The Digital Divide Is Getting Worse: It’s Time to Close It

Decades after the term “digital divide” was coined, this systemic inequity persists, preventing too many people from living a quality life—and sometimes even to survive. In the past two years, the COVID-19 pandemic has exacerbated the gulf between those with internet access and those without, as necessary activities like seeking healthcare, education, and jobs have moved online.

For our Corporate Impact Leaders Forum (CILF) series, Strategies to Bridge the Digital Divide, Tides recently brought together four panelists, experts in the subject of equity and the digital divide, to identify challenges and solutions. Led by Amy Lesnick, chief executive and president of Pledge 1%, the panel included Jen Stredler, vice president of workforce development at Salesforce; Ellen McClain, COO of  Year Up; and Caroline Barlerin, founder and CEO of Platypus Advisors.

Lesnick opened the discussion with sobering statistics that paint a grim picture: 43 percent of adults with lower incomes do not have access to home broadband and 41 percent don’t have access to a desktop or laptop. Nearly half of Americans without home internet are either Black or Hispanic. And while the Biden administration allocated more than $65 billion to broadband through the Infrastructure Investment and Jobs Act, broadband alone is but one small piece of the digital divide.

“It’s an enormous challenge, especially for vulnerable populations,” Lesnick said. “In many cases, the digital divide is not only a result of historical inequities, but also perpetuates them. And COVID-19 has only highlighted and in many cases exacerbated these inequities.”

Stredler, vice president of workforce development at Salesforce, acknowledged the enormity of the issue. “The problem and the scope of the challenge is vast,” she said, noting that the many factors causing this divide must be tackled by leveraging the unique roles and assets that different companies can bring. “We can’t all do everything and we can’t all do it alone.”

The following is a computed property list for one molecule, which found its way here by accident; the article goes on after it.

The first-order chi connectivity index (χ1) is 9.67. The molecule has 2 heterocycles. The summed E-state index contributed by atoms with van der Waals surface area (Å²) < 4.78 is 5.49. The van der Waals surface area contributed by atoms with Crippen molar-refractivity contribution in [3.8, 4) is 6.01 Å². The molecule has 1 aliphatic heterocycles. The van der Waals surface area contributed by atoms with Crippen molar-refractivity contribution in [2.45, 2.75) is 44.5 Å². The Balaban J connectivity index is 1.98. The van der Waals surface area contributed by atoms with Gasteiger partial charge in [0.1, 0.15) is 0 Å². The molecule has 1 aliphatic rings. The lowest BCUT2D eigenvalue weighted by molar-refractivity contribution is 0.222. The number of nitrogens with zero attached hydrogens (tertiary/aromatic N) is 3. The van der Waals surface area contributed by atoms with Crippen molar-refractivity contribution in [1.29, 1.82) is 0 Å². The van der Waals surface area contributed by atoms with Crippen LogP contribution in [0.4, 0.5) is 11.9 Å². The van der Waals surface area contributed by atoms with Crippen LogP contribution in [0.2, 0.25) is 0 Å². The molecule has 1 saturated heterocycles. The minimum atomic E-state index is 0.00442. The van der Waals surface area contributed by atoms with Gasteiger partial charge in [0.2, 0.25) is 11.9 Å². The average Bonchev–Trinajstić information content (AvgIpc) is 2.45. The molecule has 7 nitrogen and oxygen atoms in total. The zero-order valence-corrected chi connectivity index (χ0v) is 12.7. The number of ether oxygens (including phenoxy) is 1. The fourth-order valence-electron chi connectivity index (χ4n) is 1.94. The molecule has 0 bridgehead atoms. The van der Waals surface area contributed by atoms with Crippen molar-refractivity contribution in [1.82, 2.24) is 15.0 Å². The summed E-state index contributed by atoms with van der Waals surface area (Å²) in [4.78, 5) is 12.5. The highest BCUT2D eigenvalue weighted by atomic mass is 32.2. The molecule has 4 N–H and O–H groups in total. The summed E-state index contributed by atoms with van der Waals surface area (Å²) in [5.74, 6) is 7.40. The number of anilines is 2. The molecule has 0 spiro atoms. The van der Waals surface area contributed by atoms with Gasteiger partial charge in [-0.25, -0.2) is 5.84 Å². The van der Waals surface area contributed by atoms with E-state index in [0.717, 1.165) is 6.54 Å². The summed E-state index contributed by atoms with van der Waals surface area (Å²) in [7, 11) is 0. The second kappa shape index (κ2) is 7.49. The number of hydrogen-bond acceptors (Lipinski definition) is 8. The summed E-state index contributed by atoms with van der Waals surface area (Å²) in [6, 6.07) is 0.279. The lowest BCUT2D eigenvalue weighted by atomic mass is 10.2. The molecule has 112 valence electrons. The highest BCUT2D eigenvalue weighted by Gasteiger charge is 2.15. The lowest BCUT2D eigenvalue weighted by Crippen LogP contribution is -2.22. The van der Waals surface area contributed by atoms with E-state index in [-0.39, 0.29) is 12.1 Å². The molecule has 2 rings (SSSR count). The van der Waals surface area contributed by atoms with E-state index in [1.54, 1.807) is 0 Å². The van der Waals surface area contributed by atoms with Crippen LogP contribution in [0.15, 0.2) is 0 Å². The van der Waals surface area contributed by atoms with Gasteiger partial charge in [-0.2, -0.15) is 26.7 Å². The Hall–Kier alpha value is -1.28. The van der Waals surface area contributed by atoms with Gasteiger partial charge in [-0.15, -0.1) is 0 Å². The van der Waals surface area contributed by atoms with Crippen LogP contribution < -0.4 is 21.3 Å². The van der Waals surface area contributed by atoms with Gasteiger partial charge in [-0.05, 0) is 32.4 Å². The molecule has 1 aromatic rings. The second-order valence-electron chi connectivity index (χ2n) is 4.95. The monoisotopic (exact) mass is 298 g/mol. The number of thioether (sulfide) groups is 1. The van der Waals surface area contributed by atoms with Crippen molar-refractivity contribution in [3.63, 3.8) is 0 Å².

43% of adults with lower incomes do not have access to home broadband and 41% don’t have access to a desktop or laptop. (Photo © Mimi Thian)

Ellen McClain, COO of Year Up, focused on the root issue during the panel discussion. “The digital divide is deeply, deeply rooted in the systemic issues, including systemic racism, that have plagued our nation from its inception,” she said. McClain identified the global response to George Floyd’s murder as a catalyst, pointing to the “fundamental systemic unfairness” that continues to wreak havoc in our country.

In the face of a challenge so complex and embedded, what can companies do? A lot, according to McClain. “We operate with a fundamental belief that corporations can and do play a role in advancing equity and justice and the conditions for our communities and economy to thrive,” she said of her team at Year Up.

All panelists agreed that collaborative efforts are crucial in the face of these challenges. As Stredler pointed out, it’s “not sustainable for every company to support every need of every person. But,” she went on, pointing to the importance of partnership, “we’ve tried to mitigate immediate needs and then work with our partners to develop a more systemic and scalable solution.”

And while systemic and scalable solutions are absolutely essential to resolve these challenges, the need for hyperlocal solutions is also key to making progress.

Place-Based Solutions

Caroline Barlerin, founder and CEO of Platypus Advisors, emphasized that companies need to “coordinate locally appropriate solutions, because those that are built by community, for community, of community will stay sustainably in community.” Barlerin referred to a project she worked on in her former role as global head of philanthropy at Twitter as an example of the powerful impact of leading with listening and tailoring solutions to local needs.

Barlerin shared her experience working on the development of Twitter’s NeighborNest, located nearby the company’s San Francisco headquarters and established to support surrounding communities, which face some of the highest rates of homelessness, poverty, and drug addiction in the city and country.